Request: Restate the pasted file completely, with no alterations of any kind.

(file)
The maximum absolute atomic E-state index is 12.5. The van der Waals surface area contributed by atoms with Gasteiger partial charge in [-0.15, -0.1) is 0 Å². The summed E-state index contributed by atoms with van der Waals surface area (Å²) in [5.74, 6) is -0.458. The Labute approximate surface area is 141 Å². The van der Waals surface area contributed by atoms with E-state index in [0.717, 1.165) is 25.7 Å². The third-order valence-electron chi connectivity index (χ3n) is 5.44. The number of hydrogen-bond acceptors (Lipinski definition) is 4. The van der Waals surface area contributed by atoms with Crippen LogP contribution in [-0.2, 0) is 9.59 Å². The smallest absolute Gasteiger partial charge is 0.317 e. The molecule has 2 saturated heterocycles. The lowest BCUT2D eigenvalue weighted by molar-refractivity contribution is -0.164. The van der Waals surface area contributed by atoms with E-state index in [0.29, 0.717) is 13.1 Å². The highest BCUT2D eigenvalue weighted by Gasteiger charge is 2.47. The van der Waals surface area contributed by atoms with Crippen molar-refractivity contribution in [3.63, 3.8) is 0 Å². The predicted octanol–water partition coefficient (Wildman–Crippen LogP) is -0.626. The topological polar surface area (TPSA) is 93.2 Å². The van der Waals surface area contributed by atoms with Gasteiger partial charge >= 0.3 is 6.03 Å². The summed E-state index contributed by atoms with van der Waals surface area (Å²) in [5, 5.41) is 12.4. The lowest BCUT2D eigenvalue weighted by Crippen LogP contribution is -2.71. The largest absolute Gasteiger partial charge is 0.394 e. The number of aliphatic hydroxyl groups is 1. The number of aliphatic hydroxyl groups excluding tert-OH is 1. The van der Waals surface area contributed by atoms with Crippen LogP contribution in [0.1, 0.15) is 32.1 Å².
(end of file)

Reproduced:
The maximum absolute atomic E-state index is 12.5. The van der Waals surface area contributed by atoms with Gasteiger partial charge in [-0.15, -0.1) is 0 Å². The summed E-state index contributed by atoms with van der Waals surface area (Å²) in [5.74, 6) is -0.458. The Labute approximate surface area is 141 Å². The van der Waals surface area contributed by atoms with E-state index in [0.717, 1.165) is 25.7 Å². The third-order valence-electron chi connectivity index (χ3n) is 5.44. The number of hydrogen-bond acceptors (Lipinski definition) is 4. The van der Waals surface area contributed by atoms with Crippen LogP contribution in [-0.2, 0) is 9.59 Å². The smallest absolute Gasteiger partial charge is 0.317 e. The molecule has 2 saturated heterocycles. The lowest BCUT2D eigenvalue weighted by molar-refractivity contribution is -0.164. The van der Waals surface area contributed by atoms with E-state index in [0.29, 0.717) is 13.1 Å². The highest BCUT2D eigenvalue weighted by Gasteiger charge is 2.47. The van der Waals surface area contributed by atoms with Crippen molar-refractivity contribution in [3.63, 3.8) is 0 Å². The predicted octanol–water partition coefficient (Wildman–Crippen LogP) is -0.626. The topological polar surface area (TPSA) is 93.2 Å². The van der Waals surface area contributed by atoms with Gasteiger partial charge >= 0.3 is 6.03 Å². The summed E-state index contributed by atoms with van der Waals surface area (Å²) in [5, 5.41) is 12.4. The lowest BCUT2D eigenvalue weighted by Crippen LogP contribution is -2.71. The largest absolute Gasteiger partial charge is 0.394 e. The number of aliphatic hydroxyl groups is 1. The number of aliphatic hydroxyl groups excluding tert-OH is 1. The van der Waals surface area contributed by atoms with Crippen LogP contribution in [0.1, 0.15) is 32.1 Å².